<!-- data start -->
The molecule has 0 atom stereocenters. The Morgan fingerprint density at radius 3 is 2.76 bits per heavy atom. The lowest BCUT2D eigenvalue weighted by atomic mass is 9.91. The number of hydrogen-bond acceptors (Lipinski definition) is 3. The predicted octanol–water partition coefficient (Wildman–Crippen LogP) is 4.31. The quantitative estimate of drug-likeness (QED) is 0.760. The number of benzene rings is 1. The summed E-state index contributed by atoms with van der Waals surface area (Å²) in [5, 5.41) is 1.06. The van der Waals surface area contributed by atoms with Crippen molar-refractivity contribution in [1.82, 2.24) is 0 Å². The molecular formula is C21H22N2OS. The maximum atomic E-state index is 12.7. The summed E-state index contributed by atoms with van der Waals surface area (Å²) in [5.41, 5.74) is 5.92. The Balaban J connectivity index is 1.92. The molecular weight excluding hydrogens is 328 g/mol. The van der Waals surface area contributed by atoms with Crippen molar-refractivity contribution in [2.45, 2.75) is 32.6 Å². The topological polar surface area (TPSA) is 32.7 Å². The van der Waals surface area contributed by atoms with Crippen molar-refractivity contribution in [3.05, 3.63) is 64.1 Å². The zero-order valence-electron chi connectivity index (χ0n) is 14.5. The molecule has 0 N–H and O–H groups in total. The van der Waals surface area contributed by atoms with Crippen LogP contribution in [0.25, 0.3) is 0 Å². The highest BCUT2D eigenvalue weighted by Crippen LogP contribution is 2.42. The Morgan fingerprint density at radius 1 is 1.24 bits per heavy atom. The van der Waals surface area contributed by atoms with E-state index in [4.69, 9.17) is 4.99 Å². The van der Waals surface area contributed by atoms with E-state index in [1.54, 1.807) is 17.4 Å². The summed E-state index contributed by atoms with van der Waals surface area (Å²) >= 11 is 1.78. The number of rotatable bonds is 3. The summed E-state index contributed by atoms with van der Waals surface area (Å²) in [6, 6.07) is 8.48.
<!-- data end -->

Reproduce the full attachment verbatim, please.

The molecule has 0 atom stereocenters. The Morgan fingerprint density at radius 3 is 2.76 bits per heavy atom. The lowest BCUT2D eigenvalue weighted by atomic mass is 9.91. The number of hydrogen-bond acceptors (Lipinski definition) is 3. The predicted octanol–water partition coefficient (Wildman–Crippen LogP) is 4.31. The quantitative estimate of drug-likeness (QED) is 0.760. The number of benzene rings is 1. The summed E-state index contributed by atoms with van der Waals surface area (Å²) in [5, 5.41) is 1.06. The van der Waals surface area contributed by atoms with Crippen molar-refractivity contribution in [1.82, 2.24) is 0 Å². The molecular formula is C21H22N2OS. The maximum atomic E-state index is 12.7. The summed E-state index contributed by atoms with van der Waals surface area (Å²) in [5.41, 5.74) is 5.92. The Balaban J connectivity index is 1.92. The molecular weight excluding hydrogens is 328 g/mol. The van der Waals surface area contributed by atoms with Crippen molar-refractivity contribution in [2.45, 2.75) is 32.6 Å². The topological polar surface area (TPSA) is 32.7 Å². The van der Waals surface area contributed by atoms with Crippen molar-refractivity contribution in [3.05, 3.63) is 64.1 Å². The zero-order valence-electron chi connectivity index (χ0n) is 14.5. The molecule has 0 N–H and O–H groups in total. The van der Waals surface area contributed by atoms with Crippen LogP contribution in [0.25, 0.3) is 0 Å². The highest BCUT2D eigenvalue weighted by Crippen LogP contribution is 2.42. The Morgan fingerprint density at radius 1 is 1.24 bits per heavy atom. The van der Waals surface area contributed by atoms with E-state index in [4.69, 9.17) is 4.99 Å². The van der Waals surface area contributed by atoms with E-state index in [1.54, 1.807) is 17.4 Å². The summed E-state index contributed by atoms with van der Waals surface area (Å²) >= 11 is 1.78. The number of rotatable bonds is 3. The summed E-state index contributed by atoms with van der Waals surface area (Å²) in [6, 6.07) is 8.48.